Instant Golf Swing


Fairway Woods vs. Hybrid Clubs

by Robert Cotter
Professional Golf Ball Engineer
Director of Golf Swing Instruction, Instant Golf®

With the 4 majors in the books after an incredible PGA Championship, the 2014 season heads to the Fall FedEx Cup playoffs. It's also a time when many recreational golfers worldwide will be looking to add a new club or 2 to their bags as there are a lot of great "year end " sales out there especially on Fairway Woods and Hybrid Clubs.

Did you know that just a few years ago it was rare to see a hybrid golf club in the bag of a PGA pro. Part of the reason was that pros have high proficiency with long irons and fairway woods, but it also was a "macho" or ego issue.

That all changed when players started winning with a hybrid or two in the bag. Now over 70% of PGA players carry and use hybrids. Quite an evolution.

If you watched the PGA Championship you saw both hybrids and high lofted woods in the bags of the top players at Valhalla.

Winner Rory Mcllroy used a Nike 5 wood all week, where as runner-up Phil Mickelson hit some stunning shots with his 18 degree Callaway hybrid club.

Hybrids golf clubs evolved from the "rescue" clubs that were designed to get a golfer out of tricky situations (i.e.- rough or tight lies, or from under tree limbs). They were proven to be very effective and easy to hit off of good lies too as they combined characteristics of both traditional fairway woods and irons.

They now serve primarily as replacements for 1-4 irons, the clubs that most rec golfers (and many pros) have the hardest time hitting.

So what's better, a fairway wood or hybrid?

It's a standing debate, and the answer is different for recreational players vs. pros. Let's focus on the recreational golfer in this report.

The first point to remember is that hybrids are replacement clubs primarily for long irons, so they should be viewed as such. So the debate is less about "fairway woods vs. hybrids" and more about what's best for your game and ability.

Hybrids have shorter shafts than fairway woods thus are easier to control. They also incorporate deeper heads (unlike long irons) which enables more back weighting and therefore increases club head stability for straighter shots.

Hybrids generally launch the ball higher and impart more spin than fairway woods. This helps the rec player as well as the pros "parachute" balls into the green.

Maybe you have seen Zach Johnson, the winner of the 2014 Hyundai Tournament of Champions float a ball into a green with his 21 Titleist 909H hybrid. He makes it look like a 7 iron!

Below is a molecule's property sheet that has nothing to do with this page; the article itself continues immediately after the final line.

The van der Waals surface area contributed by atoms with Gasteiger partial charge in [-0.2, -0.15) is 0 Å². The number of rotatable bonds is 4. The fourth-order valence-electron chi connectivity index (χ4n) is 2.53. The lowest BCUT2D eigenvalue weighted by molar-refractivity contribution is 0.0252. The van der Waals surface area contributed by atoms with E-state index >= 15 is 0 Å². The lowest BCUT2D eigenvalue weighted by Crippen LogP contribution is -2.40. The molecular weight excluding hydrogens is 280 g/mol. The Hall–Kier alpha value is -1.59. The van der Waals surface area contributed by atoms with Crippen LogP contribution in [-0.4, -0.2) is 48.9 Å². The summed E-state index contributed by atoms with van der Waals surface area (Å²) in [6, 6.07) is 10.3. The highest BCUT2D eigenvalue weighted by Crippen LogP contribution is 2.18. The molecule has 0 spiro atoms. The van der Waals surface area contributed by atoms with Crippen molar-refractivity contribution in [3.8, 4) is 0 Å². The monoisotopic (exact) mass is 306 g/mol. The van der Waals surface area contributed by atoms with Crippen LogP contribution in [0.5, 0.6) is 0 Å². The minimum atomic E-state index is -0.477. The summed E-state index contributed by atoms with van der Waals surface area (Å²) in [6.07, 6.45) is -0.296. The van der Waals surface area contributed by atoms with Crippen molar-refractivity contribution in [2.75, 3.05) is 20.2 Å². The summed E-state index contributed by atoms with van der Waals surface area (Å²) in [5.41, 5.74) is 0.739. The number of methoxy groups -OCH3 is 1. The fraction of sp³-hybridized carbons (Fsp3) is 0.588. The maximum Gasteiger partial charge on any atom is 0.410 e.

If you already hit the ball very high then a 5 or 7 wood may be a better choice for your game. It is easier to control the loft of a fairway wood too as there is typically less hosel offset.

Now when it comes to the fairway woods, I would like to make an analogy. Think of a fairway wood as if it is a sledgehammer, and a hybrid more like a standard hammer.

If you really want to get the ball up to or around the green from the fairway say on a second shot on a par 5, then a fairway wood (3-5) is the tool of choice as it combines more driver like qualities with additional loft.

We all play on holes where we have a "go" light to a green where there is limited trouble. In those cases take that fairway wood with the higher club head speed (longer shaft), make a smooth swing, and go for it. The rewards outweigh the risks.

If you play on courses with more delicate approach or second shots a hybrid can be the better choice.

I carry a 3 hybrid which has about 18-19 degrees of standard loft and an older 3 wood with 15 degrees of loft. They each have their place and their own jobs to perform.

I'll end this report with a word about ball position and attack angle on the ball with the hybrids. This is based on what I see on the course and at the range.

Many golfers play the ball too far forward in their stance with the hybrids. I believe it is because they still feel as if they are hitting a modified fairway wood.

Remember that hybrids are replacements for longer irons. You wouldn't play a long iron off your front instep like a driver, so make sure the ball is positioned somewhere between your front arm pit or under your shirt logo (right).

This will greatly improve your ball contact as it will encourage a slightly descending blow and shallow divot.

Even #3-7 fairway woods can be played in this position or slightly forward. Better players "scruff" the grass in front of the ball after impact with woods indicating contact at the bottom of the swing arc or even a very slight descending blow.

Any attempt to scoop the ball or help it in the air is not needed and often leads to frustrating fat (hitting the ground behind the ball) or topped shots (short shots that don't get airborne and topple down the fairway).

Both hybrids and fairway woods have plenty of loft by design. Let them work for you by making solid contact with a balanced, smooth tempo swing.

The reward will be more birdie and eagle opportunities and lower scores. You'll also have that great shot to brag about with your buddies at the club house bar; the one from the fairway that took off like a bullet, disappeared over the hill, and settled 12 feet from the pin.

Enjoy your 2014 Golf,

Robert Cotter
Instant Golf®

 


 

 

 

 

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